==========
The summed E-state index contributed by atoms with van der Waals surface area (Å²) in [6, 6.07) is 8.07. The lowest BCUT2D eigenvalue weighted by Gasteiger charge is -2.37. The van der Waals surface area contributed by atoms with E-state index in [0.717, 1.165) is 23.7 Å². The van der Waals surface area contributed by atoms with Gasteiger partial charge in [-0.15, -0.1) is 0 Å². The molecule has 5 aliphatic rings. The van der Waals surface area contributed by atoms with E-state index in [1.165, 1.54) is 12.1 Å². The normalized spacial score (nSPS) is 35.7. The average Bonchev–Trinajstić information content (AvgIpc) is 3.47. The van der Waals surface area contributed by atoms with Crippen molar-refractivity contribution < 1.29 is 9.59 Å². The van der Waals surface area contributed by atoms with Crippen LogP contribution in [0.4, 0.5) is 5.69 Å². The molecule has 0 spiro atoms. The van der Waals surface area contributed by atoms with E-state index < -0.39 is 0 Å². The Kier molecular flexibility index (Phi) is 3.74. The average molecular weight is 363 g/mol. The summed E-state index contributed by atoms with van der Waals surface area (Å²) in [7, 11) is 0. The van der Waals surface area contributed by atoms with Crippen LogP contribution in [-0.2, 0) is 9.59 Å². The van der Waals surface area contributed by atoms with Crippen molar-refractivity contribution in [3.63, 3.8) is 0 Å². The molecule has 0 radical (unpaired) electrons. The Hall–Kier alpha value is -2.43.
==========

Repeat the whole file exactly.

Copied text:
The summed E-state index contributed by atoms with van der Waals surface area (Å²) in [6, 6.07) is 8.07. The lowest BCUT2D eigenvalue weighted by Gasteiger charge is -2.37. The van der Waals surface area contributed by atoms with E-state index in [0.717, 1.165) is 23.7 Å². The van der Waals surface area contributed by atoms with Gasteiger partial charge in [-0.15, -0.1) is 0 Å². The molecule has 5 aliphatic rings. The van der Waals surface area contributed by atoms with E-state index in [1.165, 1.54) is 12.1 Å². The normalized spacial score (nSPS) is 35.7. The average Bonchev–Trinajstić information content (AvgIpc) is 3.47. The van der Waals surface area contributed by atoms with Crippen molar-refractivity contribution < 1.29 is 9.59 Å². The van der Waals surface area contributed by atoms with Crippen LogP contribution in [0.4, 0.5) is 5.69 Å². The molecule has 0 spiro atoms. The van der Waals surface area contributed by atoms with E-state index < -0.39 is 0 Å². The Kier molecular flexibility index (Phi) is 3.74. The average molecular weight is 363 g/mol. The summed E-state index contributed by atoms with van der Waals surface area (Å²) in [7, 11) is 0. The van der Waals surface area contributed by atoms with Crippen LogP contribution in [-0.2, 0) is 9.59 Å². The van der Waals surface area contributed by atoms with Crippen molar-refractivity contribution in [3.63, 3.8) is 0 Å². The molecule has 0 radical (unpaired) electrons. The Hall–Kier alpha value is -2.43.